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Why you need thiamin during pregnancy
Thiamin (also known as thiamine or vitamin B1) enables you – and your baby – to convert carbohydrates into energy. It also helps your nervous system, muscles, and heart function normally and is essential for your baby's brain development.
How much thiamin you need
Pregnant and breastfeeding women: 1.4 milligrams (mg) per day
Nonpregnant women: 1.1 mg per day
Food sources of thiamin
Fortified breads, cereals, whole grain products, lean pork, dried beans, and peas all contain good amounts of thiamin. Fruits, vegetables, and dairy products have small amounts too. Here's a look at the amount of thiamin in some of these foods:
- 1 cup plain wheat germ cereal, toasted: 1.88 mg
- 3 ounces lean pork tenderloin: 0.81 mg
- 1 cup fortified puffed wheat cereal: 0.31 mg
- 1 cup enriched white rice, cooked: 0.26 mg
- one slice enriched white bread: 0.23 mg
- 1/2 cup green peas, cooked: 0.21mg
- 1 cup brown rice, cooked: 0.19 mg
- 1 ounce pecans: 0.19 mg
- 1/2 cup lentils, cooked: 0.17 mg
- one medium orange: 0.11 mg
- 1/2 cantaloupe: 0.11 mg
- 1 cup milk: 0.1 mg
- one slice whole wheat bread: 0.1 mg
- 1/2 cup spinach, cooked 0.09 mg
- one large egg, hard boiled: 0.03 mg
(Note that 3 ounces of meat is about the size of a deck of cards.)
Should you take a supplement?
Chances are you'll get enough thiamin by eating foods like whole grain breads and vitamin-fortified cereals, but if you don't, a good multivitamin or prenatal supplement will ensure that you get the recommended amount.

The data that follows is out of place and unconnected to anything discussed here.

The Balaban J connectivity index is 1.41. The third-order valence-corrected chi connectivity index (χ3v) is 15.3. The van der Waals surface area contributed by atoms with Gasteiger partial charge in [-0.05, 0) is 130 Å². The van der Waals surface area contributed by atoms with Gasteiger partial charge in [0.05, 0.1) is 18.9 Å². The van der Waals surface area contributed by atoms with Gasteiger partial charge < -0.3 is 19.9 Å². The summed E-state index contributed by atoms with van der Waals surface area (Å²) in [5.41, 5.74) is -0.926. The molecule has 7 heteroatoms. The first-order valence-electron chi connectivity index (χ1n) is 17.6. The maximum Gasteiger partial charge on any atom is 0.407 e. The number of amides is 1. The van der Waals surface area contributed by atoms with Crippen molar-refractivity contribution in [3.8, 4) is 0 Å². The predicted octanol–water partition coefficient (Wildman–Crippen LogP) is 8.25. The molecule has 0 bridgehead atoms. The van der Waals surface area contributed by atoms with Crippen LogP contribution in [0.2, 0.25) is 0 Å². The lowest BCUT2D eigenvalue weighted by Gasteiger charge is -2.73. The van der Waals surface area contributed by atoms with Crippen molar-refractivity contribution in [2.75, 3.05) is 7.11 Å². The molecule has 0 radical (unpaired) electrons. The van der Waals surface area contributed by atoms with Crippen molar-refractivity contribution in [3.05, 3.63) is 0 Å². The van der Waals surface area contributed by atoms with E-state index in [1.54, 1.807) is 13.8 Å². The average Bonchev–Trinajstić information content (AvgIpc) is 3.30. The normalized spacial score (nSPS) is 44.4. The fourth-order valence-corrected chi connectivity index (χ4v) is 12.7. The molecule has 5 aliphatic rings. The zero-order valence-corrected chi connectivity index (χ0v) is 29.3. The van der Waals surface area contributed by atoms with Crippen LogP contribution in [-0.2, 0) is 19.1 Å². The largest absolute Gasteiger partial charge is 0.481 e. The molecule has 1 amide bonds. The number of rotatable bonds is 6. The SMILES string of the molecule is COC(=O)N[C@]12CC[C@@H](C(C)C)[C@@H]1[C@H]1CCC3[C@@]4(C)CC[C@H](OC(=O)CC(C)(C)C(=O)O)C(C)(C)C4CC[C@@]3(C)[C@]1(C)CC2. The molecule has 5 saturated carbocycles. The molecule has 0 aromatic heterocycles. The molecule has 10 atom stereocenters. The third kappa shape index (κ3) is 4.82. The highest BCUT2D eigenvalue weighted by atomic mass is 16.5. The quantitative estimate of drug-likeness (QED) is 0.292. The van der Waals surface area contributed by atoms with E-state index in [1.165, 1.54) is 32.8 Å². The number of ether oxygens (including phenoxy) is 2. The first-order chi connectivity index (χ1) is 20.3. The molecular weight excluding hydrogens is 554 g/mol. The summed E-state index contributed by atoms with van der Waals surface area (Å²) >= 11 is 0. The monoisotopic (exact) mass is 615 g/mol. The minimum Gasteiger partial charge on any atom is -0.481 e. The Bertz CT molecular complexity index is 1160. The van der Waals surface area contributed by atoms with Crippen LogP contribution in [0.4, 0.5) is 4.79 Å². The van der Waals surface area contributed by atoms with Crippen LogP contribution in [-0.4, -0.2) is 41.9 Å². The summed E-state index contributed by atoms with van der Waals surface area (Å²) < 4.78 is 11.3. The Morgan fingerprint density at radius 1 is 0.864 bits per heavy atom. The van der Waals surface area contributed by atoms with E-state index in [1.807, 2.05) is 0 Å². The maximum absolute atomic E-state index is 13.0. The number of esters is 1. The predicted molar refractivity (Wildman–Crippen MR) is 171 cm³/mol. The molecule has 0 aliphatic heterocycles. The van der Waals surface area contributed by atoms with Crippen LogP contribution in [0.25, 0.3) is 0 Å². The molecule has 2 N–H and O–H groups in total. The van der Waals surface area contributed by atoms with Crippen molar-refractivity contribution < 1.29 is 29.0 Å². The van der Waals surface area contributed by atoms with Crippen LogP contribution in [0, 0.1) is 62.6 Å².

Thiamin deficiencies are rare in the United States, so you probably don't need to worry about not getting enough. Deficiencies are most common in developing countries where people's diets consist mainly of white rice. Thiamin is contained in the outer coating of rice, which is usually removed in processing. (That's why you'll often see white rice that's enriched with thiamin.)
In industrialized countries, alcoholism is the main cause of thiamin deficiency. Alcohol makes it hard for the body to absorb thiamin.
What are the signs of a thiamin deficiency?
Early signs include weakness, nausea, and fatigue. Severe deficiency, also called beriberi, causes difficulty walking, loss of feeling in hands and feet, loss of muscle function or paralysis of the lower legs, mental confusion, speech difficulties, increased heart rate, and shortness of breath with activity.